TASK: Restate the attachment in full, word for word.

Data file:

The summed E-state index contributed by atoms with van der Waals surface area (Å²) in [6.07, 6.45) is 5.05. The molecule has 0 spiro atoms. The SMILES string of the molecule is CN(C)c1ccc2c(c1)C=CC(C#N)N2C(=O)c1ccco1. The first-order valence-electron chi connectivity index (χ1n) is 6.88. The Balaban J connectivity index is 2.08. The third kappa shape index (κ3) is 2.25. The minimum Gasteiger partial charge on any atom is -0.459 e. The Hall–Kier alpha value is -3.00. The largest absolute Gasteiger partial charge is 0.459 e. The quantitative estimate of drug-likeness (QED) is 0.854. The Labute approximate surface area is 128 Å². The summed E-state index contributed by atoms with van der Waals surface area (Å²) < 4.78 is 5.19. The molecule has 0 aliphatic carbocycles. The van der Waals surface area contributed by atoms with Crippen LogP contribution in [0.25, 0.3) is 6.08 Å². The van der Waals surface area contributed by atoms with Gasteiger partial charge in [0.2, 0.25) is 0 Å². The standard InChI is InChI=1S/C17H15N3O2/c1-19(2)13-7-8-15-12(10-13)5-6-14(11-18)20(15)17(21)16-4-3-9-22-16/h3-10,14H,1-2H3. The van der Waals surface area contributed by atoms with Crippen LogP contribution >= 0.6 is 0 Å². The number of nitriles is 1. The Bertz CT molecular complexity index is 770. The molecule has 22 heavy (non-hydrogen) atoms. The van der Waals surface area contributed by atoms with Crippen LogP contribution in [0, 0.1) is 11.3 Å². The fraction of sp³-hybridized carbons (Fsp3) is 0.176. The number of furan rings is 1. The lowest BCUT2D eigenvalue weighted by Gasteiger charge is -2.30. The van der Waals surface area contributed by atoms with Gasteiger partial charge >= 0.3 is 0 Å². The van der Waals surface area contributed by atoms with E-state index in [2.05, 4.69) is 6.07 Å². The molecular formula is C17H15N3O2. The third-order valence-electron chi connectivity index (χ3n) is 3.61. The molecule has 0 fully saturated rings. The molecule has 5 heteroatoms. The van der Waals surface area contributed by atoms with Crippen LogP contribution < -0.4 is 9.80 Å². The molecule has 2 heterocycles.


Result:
The summed E-state index contributed by atoms with van der Waals surface area (Å²) in [6.07, 6.45) is 5.05. The molecule has 0 spiro atoms. The SMILES string of the molecule is CN(C)c1ccc2c(c1)C=CC(C#N)N2C(=O)c1ccco1. The first-order valence-electron chi connectivity index (χ1n) is 6.88. The Balaban J connectivity index is 2.08. The third kappa shape index (κ3) is 2.25. The minimum Gasteiger partial charge on any atom is -0.459 e. The Hall–Kier alpha value is -3.00. The largest absolute Gasteiger partial charge is 0.459 e. The quantitative estimate of drug-likeness (QED) is 0.854. The Labute approximate surface area is 128 Å². The summed E-state index contributed by atoms with van der Waals surface area (Å²) < 4.78 is 5.19. The molecule has 0 aliphatic carbocycles. The van der Waals surface area contributed by atoms with Crippen LogP contribution in [0.25, 0.3) is 6.08 Å². The van der Waals surface area contributed by atoms with Gasteiger partial charge in [0.2, 0.25) is 0 Å². The standard InChI is InChI=1S/C17H15N3O2/c1-19(2)13-7-8-15-12(10-13)5-6-14(11-18)20(15)17(21)16-4-3-9-22-16/h3-10,14H,1-2H3. The van der Waals surface area contributed by atoms with Crippen LogP contribution >= 0.6 is 0 Å². The number of nitriles is 1. The Bertz CT molecular complexity index is 770. The molecule has 22 heavy (non-hydrogen) atoms. The van der Waals surface area contributed by atoms with Crippen LogP contribution in [0, 0.1) is 11.3 Å². The fraction of sp³-hybridized carbons (Fsp3) is 0.176. The number of furan rings is 1. The lowest BCUT2D eigenvalue weighted by Gasteiger charge is -2.30. The van der Waals surface area contributed by atoms with Gasteiger partial charge >= 0.3 is 0 Å². The van der Waals surface area contributed by atoms with E-state index in [2.05, 4.69) is 6.07 Å². The molecular formula is C17H15N3O2. The third-order valence-electron chi connectivity index (χ3n) is 3.61. The molecule has 0 fully saturated rings. The molecule has 5 heteroatoms. The van der Waals surface area contributed by atoms with Crippen LogP contribution < -0.4 is 9.80 Å². The molecule has 2 heterocycles.